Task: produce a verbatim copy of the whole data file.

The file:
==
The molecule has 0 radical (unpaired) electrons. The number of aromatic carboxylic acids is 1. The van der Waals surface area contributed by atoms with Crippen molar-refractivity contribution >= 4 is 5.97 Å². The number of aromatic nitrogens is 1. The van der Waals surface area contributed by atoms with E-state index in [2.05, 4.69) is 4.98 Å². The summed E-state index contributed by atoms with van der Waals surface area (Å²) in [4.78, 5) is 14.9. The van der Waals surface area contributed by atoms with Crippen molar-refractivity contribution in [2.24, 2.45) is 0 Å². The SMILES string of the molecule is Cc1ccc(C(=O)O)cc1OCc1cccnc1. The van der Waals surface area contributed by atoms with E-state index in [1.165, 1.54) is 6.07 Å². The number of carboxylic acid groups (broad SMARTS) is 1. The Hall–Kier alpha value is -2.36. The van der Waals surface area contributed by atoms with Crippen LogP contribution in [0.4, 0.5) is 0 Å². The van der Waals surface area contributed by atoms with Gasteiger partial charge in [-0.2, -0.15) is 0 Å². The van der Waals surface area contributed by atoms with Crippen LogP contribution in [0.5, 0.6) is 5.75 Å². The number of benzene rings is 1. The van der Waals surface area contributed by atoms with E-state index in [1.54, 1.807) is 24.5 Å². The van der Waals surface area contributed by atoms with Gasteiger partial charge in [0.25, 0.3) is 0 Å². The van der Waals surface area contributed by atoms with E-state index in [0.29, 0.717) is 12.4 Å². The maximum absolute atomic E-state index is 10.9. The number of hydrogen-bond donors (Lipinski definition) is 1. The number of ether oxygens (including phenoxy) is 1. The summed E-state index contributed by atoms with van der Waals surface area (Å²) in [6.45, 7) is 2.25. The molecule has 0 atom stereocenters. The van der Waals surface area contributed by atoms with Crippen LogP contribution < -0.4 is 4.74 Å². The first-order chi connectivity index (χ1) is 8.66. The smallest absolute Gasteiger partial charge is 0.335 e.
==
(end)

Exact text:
The molecule has 0 radical (unpaired) electrons. The number of aromatic carboxylic acids is 1. The van der Waals surface area contributed by atoms with Crippen molar-refractivity contribution >= 4 is 5.97 Å². The number of aromatic nitrogens is 1. The van der Waals surface area contributed by atoms with E-state index in [2.05, 4.69) is 4.98 Å². The summed E-state index contributed by atoms with van der Waals surface area (Å²) in [4.78, 5) is 14.9. The van der Waals surface area contributed by atoms with Crippen molar-refractivity contribution in [2.24, 2.45) is 0 Å². The SMILES string of the molecule is Cc1ccc(C(=O)O)cc1OCc1cccnc1. The van der Waals surface area contributed by atoms with E-state index in [1.165, 1.54) is 6.07 Å². The number of carboxylic acid groups (broad SMARTS) is 1. The Hall–Kier alpha value is -2.36. The van der Waals surface area contributed by atoms with Crippen LogP contribution in [0.4, 0.5) is 0 Å². The van der Waals surface area contributed by atoms with Gasteiger partial charge in [-0.2, -0.15) is 0 Å². The van der Waals surface area contributed by atoms with Crippen LogP contribution in [0.5, 0.6) is 5.75 Å². The number of benzene rings is 1. The van der Waals surface area contributed by atoms with E-state index in [1.54, 1.807) is 24.5 Å². The van der Waals surface area contributed by atoms with Gasteiger partial charge in [0.25, 0.3) is 0 Å². The van der Waals surface area contributed by atoms with E-state index in [0.29, 0.717) is 12.4 Å². The maximum absolute atomic E-state index is 10.9. The number of hydrogen-bond donors (Lipinski definition) is 1. The number of ether oxygens (including phenoxy) is 1. The summed E-state index contributed by atoms with van der Waals surface area (Å²) in [6.45, 7) is 2.25. The molecule has 0 atom stereocenters. The van der Waals surface area contributed by atoms with Crippen LogP contribution < -0.4 is 4.74 Å². The first-order chi connectivity index (χ1) is 8.66. The smallest absolute Gasteiger partial charge is 0.335 e.